41. splik

    splik

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    1. interview accommodations/food
    No accommodation provided. Dinner before at a restaurant with residents, everything was deep fried! Usual breakfast goodies and lunch was a wrap. Cookies at the end of the day.

    2. interview day -- (e.g. schedule, interview types, unusual questions/experiences...etc. )
    Day started with breakfast then the usual slide presentation by the PD who seemed very tired and bored of her own slides at this end of interview season. Then there was a talk with the new chair. Then I interviewed with the PD and associate PD, the child and adolescent fellowship director, and 2 other faculty. The interview with the PD was a bit strange, and everyone seemed interested in 'why Emory' (this is the first place that asked why so I assume they are really trying to gauge if people want to go there). I have absolutely no interest in child in fact I would rather gouge my eyes out so it was a bit excruitiating pretending to be interested in child with the interview, and this was also the only interview where I did not interview with anyone who matched my particular interests (even though they asked!)



    In the PM we had a tour of Grady and lunch with the interns and then a talk with Dr McDonald the Vice Chair for Education (former PD). This was followed by a tour of Atlanta and a wrap up with the chief resident.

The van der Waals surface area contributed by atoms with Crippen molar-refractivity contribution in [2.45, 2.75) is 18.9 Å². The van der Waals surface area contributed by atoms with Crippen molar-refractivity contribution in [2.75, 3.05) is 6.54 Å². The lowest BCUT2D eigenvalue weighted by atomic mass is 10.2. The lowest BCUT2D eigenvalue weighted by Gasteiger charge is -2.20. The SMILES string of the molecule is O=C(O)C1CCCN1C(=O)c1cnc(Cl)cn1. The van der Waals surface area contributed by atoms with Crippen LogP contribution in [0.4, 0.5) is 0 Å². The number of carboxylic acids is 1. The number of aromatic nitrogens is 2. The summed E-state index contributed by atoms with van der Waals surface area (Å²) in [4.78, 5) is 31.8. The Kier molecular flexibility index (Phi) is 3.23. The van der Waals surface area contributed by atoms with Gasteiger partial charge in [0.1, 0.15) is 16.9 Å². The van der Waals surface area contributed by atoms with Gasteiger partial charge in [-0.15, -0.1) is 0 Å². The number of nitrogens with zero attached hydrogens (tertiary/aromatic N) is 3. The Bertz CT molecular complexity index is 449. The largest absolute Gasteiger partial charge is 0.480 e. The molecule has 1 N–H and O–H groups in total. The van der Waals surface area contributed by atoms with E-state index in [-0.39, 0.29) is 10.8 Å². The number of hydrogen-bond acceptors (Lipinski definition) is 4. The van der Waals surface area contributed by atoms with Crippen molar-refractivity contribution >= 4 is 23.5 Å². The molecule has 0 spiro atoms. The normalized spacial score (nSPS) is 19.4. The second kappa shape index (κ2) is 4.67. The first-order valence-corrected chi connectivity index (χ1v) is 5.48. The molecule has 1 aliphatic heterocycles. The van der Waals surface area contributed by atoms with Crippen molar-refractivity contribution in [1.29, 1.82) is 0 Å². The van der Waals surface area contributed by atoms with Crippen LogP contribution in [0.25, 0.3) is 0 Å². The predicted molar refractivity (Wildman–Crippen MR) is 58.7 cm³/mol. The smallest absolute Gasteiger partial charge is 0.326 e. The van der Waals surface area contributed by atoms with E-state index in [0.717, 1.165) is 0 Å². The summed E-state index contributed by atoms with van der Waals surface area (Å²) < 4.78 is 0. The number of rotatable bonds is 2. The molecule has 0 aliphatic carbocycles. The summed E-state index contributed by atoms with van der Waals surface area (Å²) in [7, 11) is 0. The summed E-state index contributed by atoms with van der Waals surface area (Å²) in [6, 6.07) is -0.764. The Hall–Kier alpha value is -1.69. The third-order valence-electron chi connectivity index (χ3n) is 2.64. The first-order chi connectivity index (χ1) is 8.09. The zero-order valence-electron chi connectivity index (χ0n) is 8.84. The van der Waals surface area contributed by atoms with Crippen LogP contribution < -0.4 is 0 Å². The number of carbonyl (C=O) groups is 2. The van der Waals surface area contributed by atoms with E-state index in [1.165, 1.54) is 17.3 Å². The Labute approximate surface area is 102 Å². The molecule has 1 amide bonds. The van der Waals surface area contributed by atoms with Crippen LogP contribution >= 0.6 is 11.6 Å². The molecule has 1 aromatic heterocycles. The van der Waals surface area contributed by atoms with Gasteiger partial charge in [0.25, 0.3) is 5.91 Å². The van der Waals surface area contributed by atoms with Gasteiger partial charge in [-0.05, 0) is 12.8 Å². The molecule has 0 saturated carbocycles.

3. Program overview

    First year at Grady 4 months of medicine, 2 neuro, psychiatry crisis, inpatient, psych ER. 2nd year mainly at VA and Emory with inpatient, elective time geropsych, 4months C-L, 1month child. Also see 2+ psychodynamic cases. PGY-3 12 months outpatient including psychopharm, psychodynamic cases, child, CBT, group therapy elective etc. PGY-4 entirely elective with o/p continuity clinic.

    4. Faculty
    PD was probably the least warm and fuzzy I have met on the interview trail and came across as preoccupied and distant. New and inexperienced, she did not seem to know how some things worked, but apparently is supportive of residents when it matters. New Chair appointed after 3 years when Nemeroff left. Recruited from the sinking ship that was Cedars-Sinai, he is relatively charismatic but lacks the research credentials of Nemeroff or most of the chairs at other places I interviewed at. Vice Chair of Education seemed very cool and invested in the program. Associate PD is an analyst - heard good things about him and had an interesting conversation with him. There are a number of analysts of the faculty (e.g. Dr Levy) as well as some major players in biological psychiatry e.g. Kerry Ressler, Helen Mayberg etc.

    5. Location, lifestyle, etc.

    Atlanta is a great city in a lot of ways and is relatively cheap. Apparently rental for a 1br is about $700 and several residents have bought houses or condos whilst in residency. Southern sprawl so you need to drive everywhere and the city is pretty segregated. Program is fairly formal apparently more like Northeast programs